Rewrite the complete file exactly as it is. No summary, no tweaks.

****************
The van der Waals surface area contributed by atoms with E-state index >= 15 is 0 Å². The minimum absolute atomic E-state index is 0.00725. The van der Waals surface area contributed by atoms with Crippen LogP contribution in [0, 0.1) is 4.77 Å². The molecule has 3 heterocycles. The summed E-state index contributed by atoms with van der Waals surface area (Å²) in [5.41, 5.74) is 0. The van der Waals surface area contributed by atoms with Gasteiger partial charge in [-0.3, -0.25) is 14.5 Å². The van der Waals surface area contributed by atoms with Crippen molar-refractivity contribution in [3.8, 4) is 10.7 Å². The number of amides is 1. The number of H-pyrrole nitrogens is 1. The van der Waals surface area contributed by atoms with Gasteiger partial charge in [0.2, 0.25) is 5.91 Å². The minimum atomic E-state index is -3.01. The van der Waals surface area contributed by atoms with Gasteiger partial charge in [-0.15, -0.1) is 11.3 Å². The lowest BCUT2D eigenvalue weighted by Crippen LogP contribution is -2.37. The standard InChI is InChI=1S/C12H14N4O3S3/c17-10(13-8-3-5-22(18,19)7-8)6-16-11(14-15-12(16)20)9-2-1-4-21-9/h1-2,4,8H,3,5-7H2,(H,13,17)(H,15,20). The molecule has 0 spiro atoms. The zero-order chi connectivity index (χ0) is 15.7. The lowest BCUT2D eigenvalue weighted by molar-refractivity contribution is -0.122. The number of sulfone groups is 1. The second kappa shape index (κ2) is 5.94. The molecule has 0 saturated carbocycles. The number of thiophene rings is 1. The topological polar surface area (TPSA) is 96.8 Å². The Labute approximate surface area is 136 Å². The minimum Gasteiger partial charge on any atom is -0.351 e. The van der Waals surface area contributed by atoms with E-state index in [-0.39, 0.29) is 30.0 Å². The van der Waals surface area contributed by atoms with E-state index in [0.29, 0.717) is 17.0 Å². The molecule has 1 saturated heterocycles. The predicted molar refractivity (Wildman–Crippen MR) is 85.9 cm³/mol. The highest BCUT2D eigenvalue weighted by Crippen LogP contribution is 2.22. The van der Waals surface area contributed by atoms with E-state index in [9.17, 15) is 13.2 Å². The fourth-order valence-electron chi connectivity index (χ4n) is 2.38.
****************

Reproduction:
The van der Waals surface area contributed by atoms with E-state index >= 15 is 0 Å². The minimum absolute atomic E-state index is 0.00725. The van der Waals surface area contributed by atoms with Crippen LogP contribution in [0, 0.1) is 4.77 Å². The molecule has 3 heterocycles. The summed E-state index contributed by atoms with van der Waals surface area (Å²) in [5.41, 5.74) is 0. The van der Waals surface area contributed by atoms with Gasteiger partial charge in [-0.3, -0.25) is 14.5 Å². The van der Waals surface area contributed by atoms with Crippen molar-refractivity contribution in [3.8, 4) is 10.7 Å². The number of amides is 1. The number of H-pyrrole nitrogens is 1. The van der Waals surface area contributed by atoms with Gasteiger partial charge in [0.2, 0.25) is 5.91 Å². The minimum atomic E-state index is -3.01. The van der Waals surface area contributed by atoms with Gasteiger partial charge in [-0.15, -0.1) is 11.3 Å². The lowest BCUT2D eigenvalue weighted by Crippen LogP contribution is -2.37. The standard InChI is InChI=1S/C12H14N4O3S3/c17-10(13-8-3-5-22(18,19)7-8)6-16-11(14-15-12(16)20)9-2-1-4-21-9/h1-2,4,8H,3,5-7H2,(H,13,17)(H,15,20). The molecule has 0 spiro atoms. The zero-order chi connectivity index (χ0) is 15.7. The lowest BCUT2D eigenvalue weighted by molar-refractivity contribution is -0.122. The number of sulfone groups is 1. The second kappa shape index (κ2) is 5.94. The molecule has 0 saturated carbocycles. The number of thiophene rings is 1. The topological polar surface area (TPSA) is 96.8 Å². The Labute approximate surface area is 136 Å². The minimum Gasteiger partial charge on any atom is -0.351 e. The van der Waals surface area contributed by atoms with E-state index in [-0.39, 0.29) is 30.0 Å². The van der Waals surface area contributed by atoms with E-state index in [0.29, 0.717) is 17.0 Å². The molecule has 1 saturated heterocycles. The predicted molar refractivity (Wildman–Crippen MR) is 85.9 cm³/mol. The highest BCUT2D eigenvalue weighted by Crippen LogP contribution is 2.22. The van der Waals surface area contributed by atoms with E-state index in [9.17, 15) is 13.2 Å². The fourth-order valence-electron chi connectivity index (χ4n) is 2.38.